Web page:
Frankie Meredith’s new play May Queen presents some difficulties. When I say difficult, I don’t mean hard-to-understand or obscure. I mean difficult as in hard-to-stomach, emotionally challenging, resistant. May Queen tends to be at its most successful when it presents us with difficulty, and at its least successful when it makes things too easy.
Let’s start with something that I think is difficult about the way that Meredith writes May Queen’s central themes of rape, rape culture, sexual assault and trauma, which is that she writes towards them rather than away from them. The story is not told in proxies or euphemism. Even the story’s hearty interaction with folklore and local histories is not used to replace, obscure or mythologise its episodes of sexual violence. The play’s protagonist and narrator, seventeen-year old May Queen Leigh (Yasmin Dawes) tells us directly what has happened, and opens up more and more about her past experiences across the ninety-minute monologue. Of course there are some moments of joy and levity early in the play to settle us into this world, and, later on, some brief moments of profound beauty that provide necessary relief, light and shade. But May Queen’s story is, necessarily, difficult, and more difficult still for the acuteness of Meredith’s descriptions and visceral power of Dawes’s performance.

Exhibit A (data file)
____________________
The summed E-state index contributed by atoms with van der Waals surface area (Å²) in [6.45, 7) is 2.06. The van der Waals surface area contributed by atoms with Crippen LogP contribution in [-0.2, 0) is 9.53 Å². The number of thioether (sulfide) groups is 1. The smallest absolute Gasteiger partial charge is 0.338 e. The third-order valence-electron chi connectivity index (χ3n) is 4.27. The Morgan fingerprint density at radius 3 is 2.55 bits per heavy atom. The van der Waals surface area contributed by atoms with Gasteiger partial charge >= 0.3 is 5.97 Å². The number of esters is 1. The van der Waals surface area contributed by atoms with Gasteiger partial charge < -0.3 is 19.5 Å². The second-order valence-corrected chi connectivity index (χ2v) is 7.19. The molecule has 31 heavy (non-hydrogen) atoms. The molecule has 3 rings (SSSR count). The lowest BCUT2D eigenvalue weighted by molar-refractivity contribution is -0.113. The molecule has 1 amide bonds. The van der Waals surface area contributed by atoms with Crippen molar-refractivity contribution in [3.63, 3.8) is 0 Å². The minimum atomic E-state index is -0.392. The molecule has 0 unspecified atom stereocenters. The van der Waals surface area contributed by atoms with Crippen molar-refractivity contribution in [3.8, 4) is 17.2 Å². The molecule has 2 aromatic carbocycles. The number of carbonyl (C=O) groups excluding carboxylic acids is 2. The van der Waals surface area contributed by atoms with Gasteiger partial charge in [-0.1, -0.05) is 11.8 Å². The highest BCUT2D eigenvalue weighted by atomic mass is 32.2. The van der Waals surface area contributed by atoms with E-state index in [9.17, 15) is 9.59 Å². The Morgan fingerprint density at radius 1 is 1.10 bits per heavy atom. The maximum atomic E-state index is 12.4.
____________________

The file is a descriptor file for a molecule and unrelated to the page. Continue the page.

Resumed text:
Another context in which Meredith’s script presents a kind of resistance is in response to its commission as part of Coventry’s City of Culture programming for 2021. Part of what makes May Queen compelling comes from its specificity within Coventry itself: the street names of Leigh’s walk home map the play’s space onto Coventry’s own roads and pavements; competing versions of Coventry’s folkloric history lay claim to Leigh’s sense of the city’s psycho-geography (on which more later); landmarks such as the city council buildings receive detailed descriptions. These descriptions are rich, but not celebratory.
In fact, Leigh’s experience growing up in Coventry is a bleak one. Despite moments of joy and levity that ease us into Leigh’s world, and the character’s own resilience, the Coventry of May Queen is one defined by rape culture. Experiences of rape, sexual assault or sexual harassment thread throughout Leigh’s life, from her pre-teens to the play’s present (a post-COVID 2022), and encompass the actions of friends, strangers and institutional figures. Notably, there seems to be no or little institutional or social support for Leigh, no real ‘safe space’ with friends, family, parents, teachers or social workers. Every man in the play is portrayed as a threat of some kind – not just because Leigh perceives them as such, but because they behave in a way that is threatening. The starkness of this reality, together with the way that different forms of performance, spectacle and looking are linked in the play to rape culture, makes Meredith’s depiction feel uncompromising.